Sunday, October 19, 2008

My Sister Is Having My Baby

Last fall when we found out my youngest daughter was pregnant, Margret seemed sad, and her mood turned gloomy. Talking about why with her, we covered territory we've covered many many times before.

"I can't have any children because of my health issues," she said, and moped. "I want to have my own baby."

"Look at it this way," I replied, "your sister is having enough children for both of you. "

"Oh, she's having this baby for ME!" chirped Margret, and smiled.

She's had some issues with depression at least partly because her heart defect and pulmonary hypertension would make any pregnancy a disaster. She loves children. She has wanted a baby of her own for decades, but she's had to settle for being Auntie Margret. She's done really well at being Auntie, *sigh* but she wanted to be Mom.

Over the years, her various doctors discussed with her the dangers of trying to support a second life with her damaged lungs. One of the earliest of them leafed through his notes after her interview and exam, reviewing her chronic cyanosis and her other problems. He made eye contact and told her gently if she did become pregnant the baby would not survive. "You don't have enough enough oxygen for two," he said, "you barely have enough for one," and continued by saying she had only a fifty per cent chance of surviving the pregnancy herself. Margret looked seriously unhappy.

This conversation occurred before Margret's other doctors prescribed supplementary oxygen, and before she started taking the medications that made her life so much easier. She and I sat there with this doctor, and I asked him if he had any guesses about how long she might live.
He said she could continue as she was for years as long as she remained stable, but he honestly didn't know how long that might be. He recommended she see the transplant surgeon for an evaluation, "for completeness sake," and asked if we had any further questions. That was when Margret told him she wanted to have a baby.

Margret and I discussed the issue on the ride back home. I told her I would much rather continue to have the company of the daughter I have than to lose her in an attempt at a baby we didn't know yet. She told me it would be OK if she died having the baby, as long as the baby lived. The doctor had been very clear: there was nearly zero chance of a happy outcome of any attempt at pregnancy, so no living baby. I explained it all again, in the same words, and then in different words. She pouted, she argued, then folded her arms across her chest in morose silence.

The next time she broached the subject of babies, she suggested that I could adopt a baby for her to raise.

Nope, I said, I'm done with raising babies.

Well, then, she said, SHE would adopt a baby, and I could help her take care of him. (him? she wanted a boy?)

I was not very keen on that idea either, so she put it aside for a time.

The next time she asked about adopting a baby, I had come up with a new thought. This was not long after we'd been talking about her desire to have an apartment of her own, or to live in a group home, so I said, "After you move into your own place, you can look into adoption."

Another time, another baby discussion: (approximate rendition)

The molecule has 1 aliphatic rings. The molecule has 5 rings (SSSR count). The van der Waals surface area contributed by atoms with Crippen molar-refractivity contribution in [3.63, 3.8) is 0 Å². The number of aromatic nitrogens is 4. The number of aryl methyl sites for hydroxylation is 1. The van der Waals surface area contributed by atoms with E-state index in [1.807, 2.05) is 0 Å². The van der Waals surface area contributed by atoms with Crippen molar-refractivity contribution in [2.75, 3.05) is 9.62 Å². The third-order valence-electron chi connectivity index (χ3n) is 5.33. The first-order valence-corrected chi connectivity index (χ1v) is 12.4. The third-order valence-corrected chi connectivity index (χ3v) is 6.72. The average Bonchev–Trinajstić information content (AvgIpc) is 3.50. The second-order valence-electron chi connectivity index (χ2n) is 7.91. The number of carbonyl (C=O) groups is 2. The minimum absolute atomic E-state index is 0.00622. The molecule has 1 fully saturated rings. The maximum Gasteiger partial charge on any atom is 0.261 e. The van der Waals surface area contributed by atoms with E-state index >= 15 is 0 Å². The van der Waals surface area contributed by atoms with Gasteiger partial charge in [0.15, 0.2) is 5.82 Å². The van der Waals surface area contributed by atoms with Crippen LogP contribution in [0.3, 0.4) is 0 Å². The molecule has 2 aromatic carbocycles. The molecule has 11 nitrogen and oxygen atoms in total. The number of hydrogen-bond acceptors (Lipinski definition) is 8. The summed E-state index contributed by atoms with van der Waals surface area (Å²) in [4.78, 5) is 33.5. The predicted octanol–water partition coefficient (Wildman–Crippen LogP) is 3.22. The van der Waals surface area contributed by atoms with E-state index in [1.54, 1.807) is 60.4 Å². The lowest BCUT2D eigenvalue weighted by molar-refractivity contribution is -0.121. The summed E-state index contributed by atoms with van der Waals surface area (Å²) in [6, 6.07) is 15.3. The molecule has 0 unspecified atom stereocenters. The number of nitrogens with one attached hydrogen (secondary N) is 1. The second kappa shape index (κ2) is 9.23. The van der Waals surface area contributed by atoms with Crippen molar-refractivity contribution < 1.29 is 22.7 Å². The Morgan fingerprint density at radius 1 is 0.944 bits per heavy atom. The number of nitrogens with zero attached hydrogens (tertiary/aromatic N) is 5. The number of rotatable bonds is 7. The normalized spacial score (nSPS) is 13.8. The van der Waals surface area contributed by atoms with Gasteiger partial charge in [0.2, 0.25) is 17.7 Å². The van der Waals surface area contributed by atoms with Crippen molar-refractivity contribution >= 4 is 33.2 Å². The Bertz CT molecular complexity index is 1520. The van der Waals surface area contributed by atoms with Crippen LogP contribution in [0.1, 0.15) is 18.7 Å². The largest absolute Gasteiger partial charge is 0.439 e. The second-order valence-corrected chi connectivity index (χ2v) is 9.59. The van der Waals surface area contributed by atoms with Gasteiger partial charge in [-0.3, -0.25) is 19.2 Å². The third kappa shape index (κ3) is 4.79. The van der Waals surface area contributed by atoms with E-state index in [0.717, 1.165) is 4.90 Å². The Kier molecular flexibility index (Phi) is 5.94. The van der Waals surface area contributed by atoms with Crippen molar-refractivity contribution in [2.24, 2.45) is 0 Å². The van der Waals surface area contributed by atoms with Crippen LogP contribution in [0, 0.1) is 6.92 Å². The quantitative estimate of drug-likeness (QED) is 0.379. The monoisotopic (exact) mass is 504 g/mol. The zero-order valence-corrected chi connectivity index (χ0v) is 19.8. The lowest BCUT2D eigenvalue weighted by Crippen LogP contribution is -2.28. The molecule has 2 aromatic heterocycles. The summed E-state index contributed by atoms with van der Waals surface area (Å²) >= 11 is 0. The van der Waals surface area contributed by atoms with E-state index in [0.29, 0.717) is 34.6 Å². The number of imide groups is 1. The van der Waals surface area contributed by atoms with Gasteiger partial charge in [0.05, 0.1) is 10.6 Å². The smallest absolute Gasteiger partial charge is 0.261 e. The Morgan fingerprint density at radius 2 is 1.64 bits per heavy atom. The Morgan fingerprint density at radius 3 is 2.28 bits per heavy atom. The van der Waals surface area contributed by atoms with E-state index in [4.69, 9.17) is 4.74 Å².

Me: You know that new babies have to eat every two to four hours around the clock, and have their diaper changed, and be bathed.
Margret: You can move in with me, Mom, and help care for my baby.

So you see this was an important issue for Margret, and at intervals occasioned her much disappointment.

Back to her sister -
"Oh, she's having this baby for ME!" chirped Margret, and smiled.

I backtracked, and tried to explain more clearly what I meant, but Margret had seized this concept and she was not letting go.

The next time we talked to her sister on the telephone, I sighed, explained and apologized. When her sister heard how much happiness this idea brought to Margret, she went along.

Margret did get to see "her" baby, and to hold him close to her before she died.

Her sister bustled in at 1 am, fresh from her flight, and handed Baby to me. Margret lay quietly in bed, eyes closed, having recently received sedation.

I held Baby on the bed, and put Margret's hand on his tiny feet without saying anything. He wiggled his feet, and she moved her hand off. I said, "Those are the baby's feet. Aren't they tiny?" and she put her hand back. "What little feet!" I talked to Margret about Baby, and she kept her hand on those precious feet.

Sister took Baby and leaned him across Margret's tummy, putting Margret's hand on his back. "That's the baby you're holding, Margret, keep your hand there so he doesn't fall," she said. She chatted to Margret, and Margret kept her hand there, holding Baby.

While Sister chattered away, she moved Baby, tucking him against Margret's side, and positioned Margret's arm to cuddle him securely. Baby looked all around, quiet and content in his Auntie's embrace.

1 comment:

Anissa Mayhew said...

Oh Ann,

This story holds a little piece of my heart. Margaret's love of babies and her sister's ability to share that baby with her..."their" baby. I am just sorry that Margaret never got the chance to see that baby grow up here, but I have no doubt she's watching over him from Heaven.

Would you be interested in letting me interview you for 5minutesforspecial needs? Let me know if you think that's something you think you'd be interested in, or even open to. If not now, maybe a time in the future.

Love and hugs and prayers